WASHINGTON, D.C. — As a kid with neither the typical tennis pedigree nor a ticket, Frances Tiafoe says he used to talk — or sneak — his way past the security guards on the grounds of Rock Creek Park when the pros came to town for a tournament one week each summer. He just wanted to watch what was then the Legg Mason Classic and see what the best players looked like up close.

Now, in what he has described as a Cinderella story, the 25-year-old from Hyattsville by way of first-generation African immigrants from Sierra Leone — one of whom was the maintenance head of a junior tennis facility in College Park, where Tiafoe first started playing the sport — is an elite player himself. He is ranked 10th in the world and is the United States’ top men’s tennis star.

And this week he’s back home.

Tiafoe, the ebullient 6-foot-2, 190-pound, quick, big-serving right-hander nicknamed “Big Foe,” as the chain around his neck says, is preparing for a late-summer encore to his star turn at last year’s U.S. Open in part by looking to win his hometown tournament, now called the Mubadala Citi D.C. Open, for the first time. And the expectation is he will.

The Baltimore Banner thanks its sponsors. Become one.

“This tournament is one of the reasons why I play pro tennis,” he said the other day at a pre-tournament press conference at Rock Creek Park, where men’s and women’s competition runs through Sunday. “I used to sneak into this thing. Now, I just really want to win this event. It would be a very emotional day.”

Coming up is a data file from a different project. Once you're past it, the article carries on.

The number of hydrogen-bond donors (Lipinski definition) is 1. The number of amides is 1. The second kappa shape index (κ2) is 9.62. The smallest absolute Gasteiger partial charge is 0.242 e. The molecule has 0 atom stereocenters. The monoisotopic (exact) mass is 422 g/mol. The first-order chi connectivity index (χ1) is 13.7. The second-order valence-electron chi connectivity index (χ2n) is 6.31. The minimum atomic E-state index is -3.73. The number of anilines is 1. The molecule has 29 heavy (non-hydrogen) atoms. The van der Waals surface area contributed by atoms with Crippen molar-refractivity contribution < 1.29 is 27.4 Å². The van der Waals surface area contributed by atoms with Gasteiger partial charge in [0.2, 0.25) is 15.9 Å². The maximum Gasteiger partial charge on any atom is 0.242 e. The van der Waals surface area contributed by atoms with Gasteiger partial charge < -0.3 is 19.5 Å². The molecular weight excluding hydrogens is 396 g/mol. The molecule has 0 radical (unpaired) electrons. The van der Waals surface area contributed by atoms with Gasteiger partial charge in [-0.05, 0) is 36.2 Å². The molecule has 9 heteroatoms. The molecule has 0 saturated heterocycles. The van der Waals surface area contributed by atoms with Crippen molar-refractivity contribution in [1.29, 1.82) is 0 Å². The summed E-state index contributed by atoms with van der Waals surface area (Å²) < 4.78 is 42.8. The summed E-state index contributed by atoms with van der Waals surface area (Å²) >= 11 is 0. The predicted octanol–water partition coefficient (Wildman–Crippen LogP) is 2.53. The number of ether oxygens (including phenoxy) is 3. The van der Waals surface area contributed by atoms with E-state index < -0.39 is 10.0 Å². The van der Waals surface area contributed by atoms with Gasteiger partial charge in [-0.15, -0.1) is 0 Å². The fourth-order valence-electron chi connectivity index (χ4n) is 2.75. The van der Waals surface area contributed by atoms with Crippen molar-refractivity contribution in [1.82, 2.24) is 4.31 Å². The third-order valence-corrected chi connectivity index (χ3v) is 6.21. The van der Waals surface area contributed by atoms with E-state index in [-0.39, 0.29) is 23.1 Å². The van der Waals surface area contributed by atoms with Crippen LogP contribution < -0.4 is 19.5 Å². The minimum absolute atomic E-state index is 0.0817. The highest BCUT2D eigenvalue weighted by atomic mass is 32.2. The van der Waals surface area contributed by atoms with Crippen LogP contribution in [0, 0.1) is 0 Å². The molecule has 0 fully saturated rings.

Frances Tiafoe is aiming to win the tournament that made him want to become a tennis pro. (Shaun Botterill/Getty Images)

It would be emotional for a few people, most likely. Some of those same security personnel whom Tiafoe evaded or charmed on the boundaries of an urban national park that has hosted pro tennis since 1969 — a location lobbied for by the pioneering Arthur Ashe decades ago — are protecting him this week.

Tiafoe is the main attraction for thousands of fans including, he hopes, any little kids he can inspire like he once was by pros such as Argentinian Juan Martin del Potro, who signed Tiafoe’s first autograph at this very tournament, became his idol and whom he beat a few years ago. “We still laugh about it,” Tiafoe said after having seen a few familiar faces in white-and-blue security uniforms. “They’re saying, ‘Thank God I used to let you in back then.’”